Dan Simmons is just finishing a year as a Public Ally. “I was looking to do something to help my community and found out about it by using Google,” the popular search engine. He can’t say enough for the program, which has him working at a business growth center sponsored by ACCESS, helping new businesses and entrepreneurs. “It allows me to be my best self, to heighten my gifts and share my gifts,” he said. “I’d go back for a second year, but I’m going to Michigan State.” A man of wide-ranging interests, he plans to study both computer science and creative and professional writing.
Eventually, he hopes to have his own business, be a successful motivational speaker, and a creative writer. The 26-year-old said he doubts he would be doing so without Public Allies. Ishmael Ahmed’s dream is to come up with the funding to train 100 new allies a year. “If, after ten years, we could place a thousand young leaders in the city, it could be transformational for Detroit.”
That may sound like one more of many pie-in-the-sky schemes for fixing Detroit. But, Ahmed has a way of doing things they’ve said were impossible—including ACCESS, which had nearly a million client visits last year—and raising the millions needed to build the magnificent National Arab-American Museum in Dearborn. He also founded back in 1993 (and still runs) Detroit’s annual multi-ethnic music festival, the Concert of Colors, which attracts close to 100,000 people to Midtown Detroit every year in July.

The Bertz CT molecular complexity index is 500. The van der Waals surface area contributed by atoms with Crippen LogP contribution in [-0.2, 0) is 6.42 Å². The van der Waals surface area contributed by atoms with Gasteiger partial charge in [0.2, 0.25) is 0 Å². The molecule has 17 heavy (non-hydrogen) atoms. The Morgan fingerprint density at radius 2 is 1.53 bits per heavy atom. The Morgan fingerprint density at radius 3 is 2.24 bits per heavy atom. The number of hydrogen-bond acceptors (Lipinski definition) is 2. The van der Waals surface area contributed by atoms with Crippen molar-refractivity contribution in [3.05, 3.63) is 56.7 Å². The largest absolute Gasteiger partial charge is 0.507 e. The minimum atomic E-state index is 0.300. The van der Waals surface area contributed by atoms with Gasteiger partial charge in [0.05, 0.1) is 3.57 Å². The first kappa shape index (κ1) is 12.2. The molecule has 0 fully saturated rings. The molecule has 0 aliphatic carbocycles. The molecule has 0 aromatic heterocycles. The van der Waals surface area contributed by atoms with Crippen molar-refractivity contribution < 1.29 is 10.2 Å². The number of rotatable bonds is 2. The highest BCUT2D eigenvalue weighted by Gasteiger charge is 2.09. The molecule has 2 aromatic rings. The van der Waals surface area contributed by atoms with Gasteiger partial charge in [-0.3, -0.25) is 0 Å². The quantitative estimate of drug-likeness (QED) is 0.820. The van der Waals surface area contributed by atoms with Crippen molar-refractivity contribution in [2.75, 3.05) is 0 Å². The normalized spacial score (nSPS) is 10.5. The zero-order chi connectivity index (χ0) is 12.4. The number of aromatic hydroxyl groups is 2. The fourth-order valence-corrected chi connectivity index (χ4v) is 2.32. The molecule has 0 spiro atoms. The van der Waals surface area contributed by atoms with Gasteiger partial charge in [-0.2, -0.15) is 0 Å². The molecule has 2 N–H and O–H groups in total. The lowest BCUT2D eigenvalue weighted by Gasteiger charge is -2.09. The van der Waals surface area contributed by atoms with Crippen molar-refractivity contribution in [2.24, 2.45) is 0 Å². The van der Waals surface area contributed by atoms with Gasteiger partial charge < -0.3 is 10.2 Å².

Whatever else happens, he has won over his alma mater. Tracy Hall, executive director of the office of Metropolitan Impact, said “UM-Dearborn believes that a sustained commitment to fostering the intellectual, professional and leadership development of our region’s young leaders … helps to propel the metropolitan region forward.” They are committed to housing the program, for two big reasons: Their mission is “to create a just and equitable society and the diverse leadership to sustain it.”
And besides, well, it works. Public Allies has just landed a $200,000 grant from the Ford Foundation, part of which will be used for a study to determine whether they should give much more. “I’m very excited about the potential,” Ahmed said. He may, in fact, have a chance to carry the group’s message to a statewide audience; in a further attempt to thwart retirement, he is running for a seat on the Michigan State Board of Education this fall.
is the head of journalism at Wayne State University, serves as Michigan Radio’s senior political analyst and writes regularly for several publications. He also serves as The Toledo Blade’s writing coach and ombudsman and is host of the weekly television show Deadline Now on WGTE-TV in Toledo.
Jack Lessenberry, the longtime head of journalism at Wayne State University, can be heard on his podcast on YouTube via the Zing Media Network. He also is a winner of a National Emmy Award for a 1994 Frontline documentary on Dr. Jack Kevorkian, has served as The Toledo Blade’s writing coach and ombudsman and is now a columnist for and a consultant to both that newspaper and Block Communications, Inc. He is also the co-author of “The People’s Lawyer,” a biography of Frank Kelley, the nation’s longest-serving attorney general, and is working on a book on a pioneering newspaper family and race.